Epilepsy Foundation Pushes for Legal Medical Marijuana in VA
Medical marijuana is legal in 20 states as well as the District of Columbia, but what are the chances Virginia could become number 21? It's been the source of debate for years, but one foundation says if the commonwealth got on board, it could change a lot of lives.
The Epilepsy Foundation of Virginia is supporting a push from its national counterpart to limit restrictions placed on research and make the necessary changes to state laws.
Suzanne Bischoff of the Epilepsy Foundation of Virginia says she wants families to fight for legislation that would at least open the door to medicinal marijuana use in Virginia. Her mission started after hearing from a mother whose child suffers from Dravet syndrome, a severe form of epilepsy.
"For many of these Dravet kids, the conventional medications we use for epilepsy do not work. That is what got me going," Bischoff said.
But Bischoff says the number one obstacle is confusion. She says drug enforcement agencies consider marijuana a schedule one drug, meaning it currently is not accepted for medical use but rather considered to have high potential for abuse. On the other hand, the Food and Drug Administration has supported use of certain compounds of marijuana, like THC. Bischoff says THC is "legal in Virginia for Glaucoma and cancer, so you see how everyone is confused on the matter."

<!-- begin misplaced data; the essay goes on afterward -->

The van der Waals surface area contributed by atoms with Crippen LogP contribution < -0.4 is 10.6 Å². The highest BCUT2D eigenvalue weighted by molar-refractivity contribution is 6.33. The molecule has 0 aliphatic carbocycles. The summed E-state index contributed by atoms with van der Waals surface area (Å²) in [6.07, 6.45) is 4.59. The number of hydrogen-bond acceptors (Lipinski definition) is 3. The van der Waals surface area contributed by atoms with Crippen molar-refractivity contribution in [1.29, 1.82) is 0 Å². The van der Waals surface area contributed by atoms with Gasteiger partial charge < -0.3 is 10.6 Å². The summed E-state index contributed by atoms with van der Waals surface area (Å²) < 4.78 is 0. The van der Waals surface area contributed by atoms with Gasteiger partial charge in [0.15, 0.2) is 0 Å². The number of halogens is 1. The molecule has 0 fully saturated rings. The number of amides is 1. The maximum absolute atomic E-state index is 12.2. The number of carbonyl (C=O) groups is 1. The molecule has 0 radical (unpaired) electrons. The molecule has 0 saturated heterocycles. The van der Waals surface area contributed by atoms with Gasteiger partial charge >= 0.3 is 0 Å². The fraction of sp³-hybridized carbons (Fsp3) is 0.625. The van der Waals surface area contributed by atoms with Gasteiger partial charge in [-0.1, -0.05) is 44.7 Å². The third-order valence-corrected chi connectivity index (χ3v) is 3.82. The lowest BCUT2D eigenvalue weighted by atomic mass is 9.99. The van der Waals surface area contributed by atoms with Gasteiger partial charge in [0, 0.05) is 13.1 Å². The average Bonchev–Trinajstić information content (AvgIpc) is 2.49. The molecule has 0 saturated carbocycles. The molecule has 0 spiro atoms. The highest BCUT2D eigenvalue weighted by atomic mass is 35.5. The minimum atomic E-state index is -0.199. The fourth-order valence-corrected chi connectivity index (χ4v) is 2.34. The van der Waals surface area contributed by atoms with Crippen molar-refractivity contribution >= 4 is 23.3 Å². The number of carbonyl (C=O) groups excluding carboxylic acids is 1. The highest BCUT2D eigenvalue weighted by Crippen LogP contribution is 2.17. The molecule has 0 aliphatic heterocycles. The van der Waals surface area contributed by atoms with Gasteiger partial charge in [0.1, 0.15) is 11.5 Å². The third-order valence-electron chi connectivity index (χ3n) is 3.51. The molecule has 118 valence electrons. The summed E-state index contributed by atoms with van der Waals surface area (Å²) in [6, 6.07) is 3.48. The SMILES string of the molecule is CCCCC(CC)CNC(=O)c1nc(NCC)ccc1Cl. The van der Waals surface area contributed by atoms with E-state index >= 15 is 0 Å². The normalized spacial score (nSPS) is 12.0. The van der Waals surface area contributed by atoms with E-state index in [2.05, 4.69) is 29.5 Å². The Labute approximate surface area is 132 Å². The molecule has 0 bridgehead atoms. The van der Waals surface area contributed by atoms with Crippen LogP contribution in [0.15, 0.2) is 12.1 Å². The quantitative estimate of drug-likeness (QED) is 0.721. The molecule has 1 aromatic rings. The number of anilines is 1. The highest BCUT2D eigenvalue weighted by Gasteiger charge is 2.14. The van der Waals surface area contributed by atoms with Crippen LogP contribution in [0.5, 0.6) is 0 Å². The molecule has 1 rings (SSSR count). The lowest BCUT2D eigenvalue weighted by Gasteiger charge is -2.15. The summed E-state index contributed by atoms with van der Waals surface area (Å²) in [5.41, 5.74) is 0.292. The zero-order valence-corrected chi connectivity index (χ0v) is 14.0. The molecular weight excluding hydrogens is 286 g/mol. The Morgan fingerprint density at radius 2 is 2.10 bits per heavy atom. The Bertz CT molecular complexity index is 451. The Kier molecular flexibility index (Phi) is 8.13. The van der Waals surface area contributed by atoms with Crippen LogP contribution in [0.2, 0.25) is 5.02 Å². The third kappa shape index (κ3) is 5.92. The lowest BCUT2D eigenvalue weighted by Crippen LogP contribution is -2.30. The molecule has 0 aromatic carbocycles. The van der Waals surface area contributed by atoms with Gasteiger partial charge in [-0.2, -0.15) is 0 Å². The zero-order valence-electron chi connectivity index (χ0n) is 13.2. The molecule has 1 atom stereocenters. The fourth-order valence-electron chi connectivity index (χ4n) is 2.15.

Police also say if the issue were to move forward they too would need the confusion to be ironed out from an enforcement perspective.
"Although we do some training, We'll have to get on board just like the state of Colorado did to be able to have drug recognition experts in the field," said Lt. Ronnie Roberts with the Charlottesville Police Department.
"Think logically, a Dravet kid who has a 100 to 300 seizures a day, how much problem will they cause law enforcement?" Bischoff said.
Bischoff says more research is needed and is working with a doctor on her advisory board to provide hard evidence to representatives.
"And I think if we can show them reasonable research, then we can convince them to expand the present law in Virginia," Bischoff said.
Bischoff admits there is no scientific evidence that medicinal marijuana would work for people with epilepsy, but says many parents of children with Dravet have made a very good case.
We contacted some delegates to get their response as to why medical marijuana has not gained traction in Virginia, but did not hear back from them by air time.
Epilepsy Foundation Pushes for Legal Medical Marijuana in VAMore>>
Natalie Wilson joined the NBC29 news team as a general assignment reporter in April 2012.Full Story
Natalie Wilson joined the NBC29 news team as a general assignment reporter in April 2012. She is a proud alum of Howard University and is currently pursuing her Master's in Communication at Johns Hopkins. Email/ Full Story
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